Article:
Gifts of the Czar
Carl Fabergé's Gold-and-Enamel Eggs Have Survived Their Romanov Patrons As Triumphs of the Jeweler's Art
From the Print Edition:
Danny DeVito, Winter 96
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The Fabergés were descendants of refugee Huguenots, driven from their French homeland by religious persecution like many before them as well as after. Native to the Picardy region, their ancestors were forced to leave home along with hundreds of other Protestants after the revocation of the Edict of Nantes in 1685.
The family made its way from France to Estonia, where Gustav Fabergé, Carl's and Agathon's father, was born in 1814. By 1842, the family was established in St. Petersburg. Having changed their name in order to escape France, the Fabergés eventually reassumed it even as they became Russian citizens. There, fate was waiting for them in the form of the royal family.
Carl Fabergé was educated throughout Europe, taking the best that each country had to offer. He learned goldsmithing in Germany, renowned as a training ground for jewelers, and did a stint in England to learn the language. But it was France that provided both his artistic training as well as the source of the enameling technique that he made the firm's hallmark.
Virtually unknown and unheralded are the hundreds of small animals made by the firm. It is said that Fabergé was inspired to create this output by his own collection of some 500 netsukes, small, carved toggles used as fasteners for kimono sashes. He turned to Russia's vast and varied mineral resources to find the hard stones used in his firm's animal carvings. These in no way compare with Fabergé's enamel work, nor do they reflect the exquisite carved delicacy of actual netsukes.
They do, however, serve as a reminder that one reason so much of Fabergé's output has survived is due to the use of humble materials. With the exception of gold and some small diamonds and colored gemstones, much of the material Fabergé used had little intrinsic value. Unlike other, more traditional jewelry and objets d'art made during this period, Fabergé's creations were worth more than the sum of their parts.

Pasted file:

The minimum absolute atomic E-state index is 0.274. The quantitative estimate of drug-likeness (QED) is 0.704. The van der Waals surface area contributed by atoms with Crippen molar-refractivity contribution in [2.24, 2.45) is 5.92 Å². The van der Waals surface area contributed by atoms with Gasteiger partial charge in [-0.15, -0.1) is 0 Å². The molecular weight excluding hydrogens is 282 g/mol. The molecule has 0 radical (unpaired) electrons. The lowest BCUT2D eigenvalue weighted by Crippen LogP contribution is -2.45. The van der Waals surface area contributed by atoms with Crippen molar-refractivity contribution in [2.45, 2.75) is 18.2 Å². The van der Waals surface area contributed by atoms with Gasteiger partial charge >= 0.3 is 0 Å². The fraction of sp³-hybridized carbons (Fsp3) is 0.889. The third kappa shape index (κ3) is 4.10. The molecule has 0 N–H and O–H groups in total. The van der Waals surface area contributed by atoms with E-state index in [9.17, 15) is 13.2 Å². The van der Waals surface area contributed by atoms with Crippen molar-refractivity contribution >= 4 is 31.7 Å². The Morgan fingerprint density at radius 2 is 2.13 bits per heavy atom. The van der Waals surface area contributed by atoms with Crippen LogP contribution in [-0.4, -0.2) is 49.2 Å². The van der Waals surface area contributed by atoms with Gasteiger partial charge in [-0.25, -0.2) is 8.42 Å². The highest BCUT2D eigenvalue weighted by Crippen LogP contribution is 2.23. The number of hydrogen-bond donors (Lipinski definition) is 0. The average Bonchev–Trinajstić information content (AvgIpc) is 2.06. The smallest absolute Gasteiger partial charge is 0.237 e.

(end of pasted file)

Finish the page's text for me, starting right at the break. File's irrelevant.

The opulence of Fabergé's regular output came to a screeching stop with the outbreak of the First World War in 1914. The firm began turning out such mundane objects as copper pots, made for Fabergé's clients to send to their sons at the front.
The change in political climate is also reflected in the Easter egg dated 1915, a strange creation indeed. Dubbed the "Red Cross Egg," it features a pure white base with a large and brilliant red cross on its sides, meant to reflect the austerity of the time. The egg forms a triptych depicting the resurrection of Christ.
Two years later, the Bolsheviks were in charge. The Romanovs never got to see what fabulous creations Fabergé had made for them that Easter.
Ettagale Blauer is author of Contemporary American Jewelry Design (Chapman & Hall, 1991).
The exhibition "Fabergé in America," a vast collection of work owned by American collectors, began a tour in New York City at the Metropolitan Museum of Art this year. After appearances at the Fine Arts Museum of San Francisco and the Virginia Museum of Fine Arts in Richmond, the show may now be seen at the New Orleans Museum of Art (Dec. 7 to Feb. 9) before concluding at the Cleveland Museum of Art (March 12 to May 11).
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